Dryad: Indian Ocean High Risk Area Needs Rethinking
Maritime security consultant Dryad Global has released its annual analysis of worldwide maritime security incidents, suggesting that the significant security costs for transits in the Indian Ocean and through the Red Sea are no longer justified.
Despite commanding the largest premiums and associated costs of armed guards, the Indian Ocean ranks fourth in maritime crime incidents with less than one fifth of incidents of the most active region: West Africa.
Excluding geo-political events, in 2019, the Indian Ocean saw a 73 percent fall in maritime security incidents compared to 2018 and a 83 percent fall compared to 2017. In 2019, there were 16 maritime incidents in the Indian Ocean, 11 of which were outside the High Risk Area (HRA). Seven of these were geopolitical in nature and thus unlikely to be mitigated by Best Management Practices to Deter Piracy (BMP) guidelines. Four of the incidents occurred within ports.
The definition of the HRA has had some unintended consequences, with some States feeling that they have been subject to an unfair encroachment into their Economic Exclusion Zones, significantly increased shipping costs.
Contributory factors to the surge in Indian Ocean piracy were systemic influences emanating from East Africa; principally, the failure of Somalia as a functioning state and the subsequent exploitation of its territorial waters by outside parties. The view that Somalia still represents a viable risk that may precipitate a return to widespread piracy fundamentally misunderstands the complexity of risk and the forces that gave rise to piracy in the Indian Ocean, says Dryad Global.
It says the maritime industry can operate in the Indian Ocean with security and reduced cost by continuing the positive trend of effective implementation of BMP supported by investment in multi-national coordination of naval assets and capacity building of littoral states. “We believe it is far better to define the risk individually than apply the same risk profile to all operations and have to bear the costs associated with slow-to-evolve or legacy risk and insurance premium models.”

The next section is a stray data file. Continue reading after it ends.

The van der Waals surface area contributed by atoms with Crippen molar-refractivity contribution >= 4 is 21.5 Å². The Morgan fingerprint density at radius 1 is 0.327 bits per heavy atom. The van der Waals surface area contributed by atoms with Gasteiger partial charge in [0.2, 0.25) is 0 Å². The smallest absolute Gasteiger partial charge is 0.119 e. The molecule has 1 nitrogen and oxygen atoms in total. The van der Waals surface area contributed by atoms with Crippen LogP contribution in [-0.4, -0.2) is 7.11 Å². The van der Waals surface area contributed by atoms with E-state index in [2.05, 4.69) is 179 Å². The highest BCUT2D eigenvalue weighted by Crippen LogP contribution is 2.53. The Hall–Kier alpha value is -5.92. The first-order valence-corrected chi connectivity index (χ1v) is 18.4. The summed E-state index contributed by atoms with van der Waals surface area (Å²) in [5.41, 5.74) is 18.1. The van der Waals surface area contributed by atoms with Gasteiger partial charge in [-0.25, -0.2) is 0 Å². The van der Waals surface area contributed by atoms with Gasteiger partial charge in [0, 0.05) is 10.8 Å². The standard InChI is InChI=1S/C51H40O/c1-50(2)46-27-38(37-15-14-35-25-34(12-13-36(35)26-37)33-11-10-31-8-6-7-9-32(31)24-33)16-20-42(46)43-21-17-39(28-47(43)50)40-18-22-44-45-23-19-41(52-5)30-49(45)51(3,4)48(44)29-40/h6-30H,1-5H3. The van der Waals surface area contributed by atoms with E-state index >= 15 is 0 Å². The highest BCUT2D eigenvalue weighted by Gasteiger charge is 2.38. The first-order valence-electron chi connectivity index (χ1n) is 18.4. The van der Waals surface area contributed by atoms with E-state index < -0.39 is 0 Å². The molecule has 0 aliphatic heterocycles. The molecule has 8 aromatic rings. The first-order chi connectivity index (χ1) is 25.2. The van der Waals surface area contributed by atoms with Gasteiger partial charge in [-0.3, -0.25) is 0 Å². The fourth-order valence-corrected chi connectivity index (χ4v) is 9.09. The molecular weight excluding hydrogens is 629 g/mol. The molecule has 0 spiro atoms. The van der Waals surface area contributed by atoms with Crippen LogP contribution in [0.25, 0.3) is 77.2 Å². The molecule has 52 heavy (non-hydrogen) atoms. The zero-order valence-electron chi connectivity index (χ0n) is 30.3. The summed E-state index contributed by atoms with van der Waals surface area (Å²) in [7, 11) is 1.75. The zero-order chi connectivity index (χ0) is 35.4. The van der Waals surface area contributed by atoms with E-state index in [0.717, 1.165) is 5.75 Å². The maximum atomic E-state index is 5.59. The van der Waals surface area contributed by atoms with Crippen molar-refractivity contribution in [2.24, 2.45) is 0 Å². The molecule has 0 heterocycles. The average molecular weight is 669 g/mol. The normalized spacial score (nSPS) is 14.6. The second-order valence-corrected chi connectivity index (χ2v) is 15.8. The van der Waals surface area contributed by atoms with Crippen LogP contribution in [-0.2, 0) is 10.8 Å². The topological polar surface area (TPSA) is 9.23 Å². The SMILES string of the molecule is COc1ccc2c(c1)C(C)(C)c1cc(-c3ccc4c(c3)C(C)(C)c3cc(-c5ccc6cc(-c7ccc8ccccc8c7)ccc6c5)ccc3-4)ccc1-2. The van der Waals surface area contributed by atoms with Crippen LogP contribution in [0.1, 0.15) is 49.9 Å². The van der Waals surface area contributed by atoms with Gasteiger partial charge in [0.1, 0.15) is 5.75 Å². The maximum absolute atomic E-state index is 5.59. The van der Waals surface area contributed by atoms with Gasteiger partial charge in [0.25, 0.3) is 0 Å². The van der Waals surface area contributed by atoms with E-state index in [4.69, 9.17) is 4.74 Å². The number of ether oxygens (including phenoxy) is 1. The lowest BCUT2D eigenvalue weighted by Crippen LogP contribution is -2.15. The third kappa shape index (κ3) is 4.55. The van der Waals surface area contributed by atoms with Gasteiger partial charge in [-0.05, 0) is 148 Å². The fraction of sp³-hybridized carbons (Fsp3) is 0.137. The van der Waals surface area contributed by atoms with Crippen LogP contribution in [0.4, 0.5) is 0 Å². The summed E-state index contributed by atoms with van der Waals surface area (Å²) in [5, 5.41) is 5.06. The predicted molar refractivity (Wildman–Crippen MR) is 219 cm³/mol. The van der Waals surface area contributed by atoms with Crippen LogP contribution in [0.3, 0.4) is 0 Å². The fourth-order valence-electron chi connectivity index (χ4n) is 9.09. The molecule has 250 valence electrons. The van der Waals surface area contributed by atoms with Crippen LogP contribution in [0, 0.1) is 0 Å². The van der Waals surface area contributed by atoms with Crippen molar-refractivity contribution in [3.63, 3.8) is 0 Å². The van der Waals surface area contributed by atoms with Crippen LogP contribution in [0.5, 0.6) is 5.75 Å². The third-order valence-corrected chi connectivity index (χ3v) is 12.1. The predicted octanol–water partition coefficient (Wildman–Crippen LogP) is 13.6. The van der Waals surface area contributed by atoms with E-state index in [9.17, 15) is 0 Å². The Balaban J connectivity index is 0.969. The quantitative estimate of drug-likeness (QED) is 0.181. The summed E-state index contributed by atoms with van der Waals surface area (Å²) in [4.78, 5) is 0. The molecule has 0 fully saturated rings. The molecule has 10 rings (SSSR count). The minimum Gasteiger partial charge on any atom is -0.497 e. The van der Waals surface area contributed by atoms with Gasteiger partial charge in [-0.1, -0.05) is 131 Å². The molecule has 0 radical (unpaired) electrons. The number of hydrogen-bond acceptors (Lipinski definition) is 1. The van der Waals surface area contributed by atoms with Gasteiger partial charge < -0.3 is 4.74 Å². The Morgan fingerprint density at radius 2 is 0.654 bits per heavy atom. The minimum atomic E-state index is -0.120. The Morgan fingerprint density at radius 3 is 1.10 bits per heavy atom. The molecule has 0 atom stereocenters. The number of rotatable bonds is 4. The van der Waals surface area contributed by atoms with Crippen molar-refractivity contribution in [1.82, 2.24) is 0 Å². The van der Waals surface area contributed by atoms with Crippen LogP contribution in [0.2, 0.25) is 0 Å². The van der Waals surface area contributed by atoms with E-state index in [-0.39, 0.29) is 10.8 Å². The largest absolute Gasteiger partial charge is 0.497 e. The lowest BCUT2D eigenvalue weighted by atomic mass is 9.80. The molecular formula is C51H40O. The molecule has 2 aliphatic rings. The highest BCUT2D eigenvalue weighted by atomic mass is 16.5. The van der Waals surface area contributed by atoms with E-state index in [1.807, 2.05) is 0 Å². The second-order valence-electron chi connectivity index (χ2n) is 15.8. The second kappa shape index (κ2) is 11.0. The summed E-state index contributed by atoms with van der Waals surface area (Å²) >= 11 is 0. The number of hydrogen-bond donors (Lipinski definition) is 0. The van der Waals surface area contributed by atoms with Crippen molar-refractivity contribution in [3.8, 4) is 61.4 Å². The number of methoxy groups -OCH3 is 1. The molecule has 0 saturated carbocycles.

However, this year rival powers involved in the Yemen conflict may seek to demonstrate their influence in the Bab-El-Mandeb Strait and the Strait of Hormuz. Dryad Global expects the Bab-El-Mandeb Strait to continue to be a lower risk area than the Strait of Hormuz.
“Operational stability and security affecting commercial shipping in the region will largely depend upon the future direction of U.S.-Iranian relations,” says Dryad Global. “During an upcoming election cycle, it is likely that the Trump administration will not have the operating capacity, or indeed the will, to adopt as strong a posture within the region as has been seen previously. Simultaneously, seeking an external threat to engender voters or a significant foreign policy victory, could embolden Trump to escalate sanctions on Iran. A conclusion to be drawn is; the more that Trump is likely to secure a second term, the less likely he is to seek to escalate tensions in the Persian Gulf.”
Dryad Maritime says Saudi-flagged vessels face the greatest risk.